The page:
It has been scientifically proven that athletes have a higher tolerance for pain than the average citizen. But even these “highly trained machines” can break down and writhe in pain due to some of the more gruesome and horrific injuries we see week in and week out on the football field.
Even the less serious injuries can deliver quite a painful reaction to some of the toughest guys alive.
There are definitely plenty of painful injuries in football from which to make a list of the most painful. This particular list is based on personal experience, witnessing player reactions and listening to athletes share their own opinions here and there.
An important note to consider is this is not a list focusing on the most serious injuries imaginable, but rather the most painful ones. Sometimes pain and severity don’t directly parallel one another, and sometimes they do.
I also tried to include and consider the difference between immediate/initial pain as the injury happens and the lingering pain that follows. Sometimes the pain of an injury worsens over time, and sometimes an injury can be painful for months or even years. These elements are considered as I list the eight most painful injuries in football.
I’ve heard many people describe broken ribs as one of the most painful injuries you can get. They say it hurts to breathe, eat, sleep, laugh, sneeze and basically manage the normal day-to-day functions we all take for granted.
Well, I happen to have firsthand experience with this injury and can say with some confidence that this injury is somewhat overrated in terms of pain. But that doesn’t mean it shouldn’t be on this list.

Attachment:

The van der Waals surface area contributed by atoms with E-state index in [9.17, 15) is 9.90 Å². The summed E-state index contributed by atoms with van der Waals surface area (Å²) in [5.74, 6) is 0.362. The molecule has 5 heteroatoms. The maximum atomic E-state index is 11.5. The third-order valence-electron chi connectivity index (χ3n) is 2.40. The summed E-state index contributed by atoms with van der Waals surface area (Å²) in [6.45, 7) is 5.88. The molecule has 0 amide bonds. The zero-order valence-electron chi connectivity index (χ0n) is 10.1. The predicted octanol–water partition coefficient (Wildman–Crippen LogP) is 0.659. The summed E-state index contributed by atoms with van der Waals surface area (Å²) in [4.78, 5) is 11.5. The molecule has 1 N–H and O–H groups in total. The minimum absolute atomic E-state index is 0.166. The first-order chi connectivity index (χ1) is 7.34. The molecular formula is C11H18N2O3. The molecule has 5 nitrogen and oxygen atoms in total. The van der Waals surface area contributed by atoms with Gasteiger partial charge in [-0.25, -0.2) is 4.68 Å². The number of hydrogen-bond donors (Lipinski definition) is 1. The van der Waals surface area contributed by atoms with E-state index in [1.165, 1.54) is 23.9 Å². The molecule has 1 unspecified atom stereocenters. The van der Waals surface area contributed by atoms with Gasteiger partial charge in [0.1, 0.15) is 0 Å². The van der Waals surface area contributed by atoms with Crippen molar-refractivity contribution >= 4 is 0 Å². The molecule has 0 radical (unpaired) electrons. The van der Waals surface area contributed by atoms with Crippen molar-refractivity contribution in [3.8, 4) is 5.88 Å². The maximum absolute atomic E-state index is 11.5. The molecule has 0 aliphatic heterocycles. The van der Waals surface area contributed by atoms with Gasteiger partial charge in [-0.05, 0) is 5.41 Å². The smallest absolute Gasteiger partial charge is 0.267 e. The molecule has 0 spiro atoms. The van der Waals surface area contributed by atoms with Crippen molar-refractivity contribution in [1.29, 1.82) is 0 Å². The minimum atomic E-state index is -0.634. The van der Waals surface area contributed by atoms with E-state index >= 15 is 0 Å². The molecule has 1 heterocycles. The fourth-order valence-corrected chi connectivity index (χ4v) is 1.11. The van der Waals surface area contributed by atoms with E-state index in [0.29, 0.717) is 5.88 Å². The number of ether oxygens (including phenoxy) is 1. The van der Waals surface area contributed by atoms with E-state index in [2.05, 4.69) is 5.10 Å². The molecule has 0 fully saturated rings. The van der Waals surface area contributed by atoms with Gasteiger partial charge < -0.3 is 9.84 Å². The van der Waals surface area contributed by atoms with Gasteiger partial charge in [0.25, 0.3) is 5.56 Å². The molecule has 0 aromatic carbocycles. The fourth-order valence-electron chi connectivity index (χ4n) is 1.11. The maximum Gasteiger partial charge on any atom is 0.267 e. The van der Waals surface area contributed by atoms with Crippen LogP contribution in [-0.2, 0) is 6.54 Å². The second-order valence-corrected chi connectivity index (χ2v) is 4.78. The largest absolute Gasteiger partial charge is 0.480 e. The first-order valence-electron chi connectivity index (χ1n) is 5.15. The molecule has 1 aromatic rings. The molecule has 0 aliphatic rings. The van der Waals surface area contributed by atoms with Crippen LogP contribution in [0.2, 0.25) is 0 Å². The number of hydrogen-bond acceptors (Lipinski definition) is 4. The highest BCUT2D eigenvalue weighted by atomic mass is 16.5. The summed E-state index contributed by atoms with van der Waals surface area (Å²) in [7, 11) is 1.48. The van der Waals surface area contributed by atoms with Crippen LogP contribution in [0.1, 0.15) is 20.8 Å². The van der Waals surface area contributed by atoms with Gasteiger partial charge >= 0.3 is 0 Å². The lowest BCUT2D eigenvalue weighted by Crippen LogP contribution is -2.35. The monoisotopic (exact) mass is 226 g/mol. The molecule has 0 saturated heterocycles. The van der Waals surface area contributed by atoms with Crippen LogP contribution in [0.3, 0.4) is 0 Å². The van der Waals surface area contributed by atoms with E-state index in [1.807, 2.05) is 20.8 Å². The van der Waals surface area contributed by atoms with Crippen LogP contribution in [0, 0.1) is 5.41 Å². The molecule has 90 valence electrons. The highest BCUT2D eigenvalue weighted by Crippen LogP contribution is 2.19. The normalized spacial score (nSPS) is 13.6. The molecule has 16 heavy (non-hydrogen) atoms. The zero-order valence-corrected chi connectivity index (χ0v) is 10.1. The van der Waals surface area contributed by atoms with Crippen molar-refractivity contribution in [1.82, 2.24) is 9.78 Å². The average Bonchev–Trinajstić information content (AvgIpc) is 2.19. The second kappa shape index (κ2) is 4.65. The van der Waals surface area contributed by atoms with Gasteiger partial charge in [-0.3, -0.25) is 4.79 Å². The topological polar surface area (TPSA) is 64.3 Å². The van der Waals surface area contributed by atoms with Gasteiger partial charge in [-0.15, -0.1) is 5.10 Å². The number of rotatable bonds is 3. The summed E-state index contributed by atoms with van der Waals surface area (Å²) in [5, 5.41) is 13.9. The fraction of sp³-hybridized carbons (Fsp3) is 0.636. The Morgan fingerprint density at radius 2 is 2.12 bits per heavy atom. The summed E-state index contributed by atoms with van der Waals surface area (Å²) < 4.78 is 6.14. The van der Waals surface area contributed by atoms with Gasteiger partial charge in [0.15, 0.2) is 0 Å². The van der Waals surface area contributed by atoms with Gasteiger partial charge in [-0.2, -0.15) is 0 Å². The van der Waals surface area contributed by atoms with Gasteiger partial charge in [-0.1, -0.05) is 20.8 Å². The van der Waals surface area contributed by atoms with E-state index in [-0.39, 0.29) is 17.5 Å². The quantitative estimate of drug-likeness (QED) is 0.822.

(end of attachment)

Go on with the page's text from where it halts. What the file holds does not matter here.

While playing in junior college, I happened to break two of my ribs clean in half on the left side directly at the midpoint between my upper and lower portions, during a practice no less.
I couldn’t remember the point when it happened and I didn’t even miss a single day of practice, let alone a game.
The broken ribs were tender to the touch and caused some discomfort, but there really wasn’t much pain to contend with that would debilitate me.
On the downside, the pain did linger for at least a month while the ribs fused back together.
Turf toe is a highly underestimated injury in terms of pain and its level of debilitation. Although this injury involves such a small portion of the lower extremity, it has destroyed seasons and even careers for many players.
Turf toe is a sprain to the ligaments around the big toe joint, which works mainly as a hinge to allow up-and-down movement to the toe.
The initial pain related to turf toe is not necessarily that intense, relative to the other injuries listed. This is however, one of those injuries that become increasingly more painful as the athlete tries to push through.
More often than not, the player will quickly realize the pain in his toe is far too great, as he’s completely unable to push off on it.
Turf toe makes this list because the pain of this injury is often one that can linger for months and even years. Oftentimes, the pain can become chronic or even arthritic if it’s never given a chance to heal properly.
Big Ben tried to play through a high ankle sprain last year.
Of all the injuries I’ve accrued over my 12-plus years of playing football, surprisingly the most painful injury I’ve ever dealt with was the high ankle sprain. Believe it or not, this monster of an injury was the only one capable of taking me out of commission at any point throughout my entire career.